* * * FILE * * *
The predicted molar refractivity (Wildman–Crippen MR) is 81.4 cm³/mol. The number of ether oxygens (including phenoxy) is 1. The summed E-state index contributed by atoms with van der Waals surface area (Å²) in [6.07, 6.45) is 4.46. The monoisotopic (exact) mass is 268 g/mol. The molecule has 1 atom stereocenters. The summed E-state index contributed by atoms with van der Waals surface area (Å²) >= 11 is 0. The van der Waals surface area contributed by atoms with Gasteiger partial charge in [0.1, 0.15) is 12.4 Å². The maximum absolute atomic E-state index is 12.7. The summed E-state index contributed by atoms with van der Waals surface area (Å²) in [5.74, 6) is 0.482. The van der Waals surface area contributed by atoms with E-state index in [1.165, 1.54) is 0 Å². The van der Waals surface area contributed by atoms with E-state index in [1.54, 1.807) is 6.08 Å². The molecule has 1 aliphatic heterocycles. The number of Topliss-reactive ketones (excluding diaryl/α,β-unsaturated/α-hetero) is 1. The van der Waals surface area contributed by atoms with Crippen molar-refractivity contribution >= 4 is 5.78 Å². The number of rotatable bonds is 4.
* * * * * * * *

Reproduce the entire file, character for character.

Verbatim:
The predicted molar refractivity (Wildman–Crippen MR) is 81.4 cm³/mol. The number of ether oxygens (including phenoxy) is 1. The summed E-state index contributed by atoms with van der Waals surface area (Å²) in [6.07, 6.45) is 4.46. The monoisotopic (exact) mass is 268 g/mol. The molecule has 1 atom stereocenters. The summed E-state index contributed by atoms with van der Waals surface area (Å²) >= 11 is 0. The van der Waals surface area contributed by atoms with Gasteiger partial charge in [0.1, 0.15) is 12.4 Å². The maximum absolute atomic E-state index is 12.7. The summed E-state index contributed by atoms with van der Waals surface area (Å²) in [5.74, 6) is 0.482. The van der Waals surface area contributed by atoms with E-state index in [1.165, 1.54) is 0 Å². The van der Waals surface area contributed by atoms with E-state index in [1.54, 1.807) is 6.08 Å². The molecule has 1 aliphatic heterocycles. The number of Topliss-reactive ketones (excluding diaryl/α,β-unsaturated/α-hetero) is 1. The van der Waals surface area contributed by atoms with Crippen molar-refractivity contribution >= 4 is 5.78 Å². The number of rotatable bonds is 4.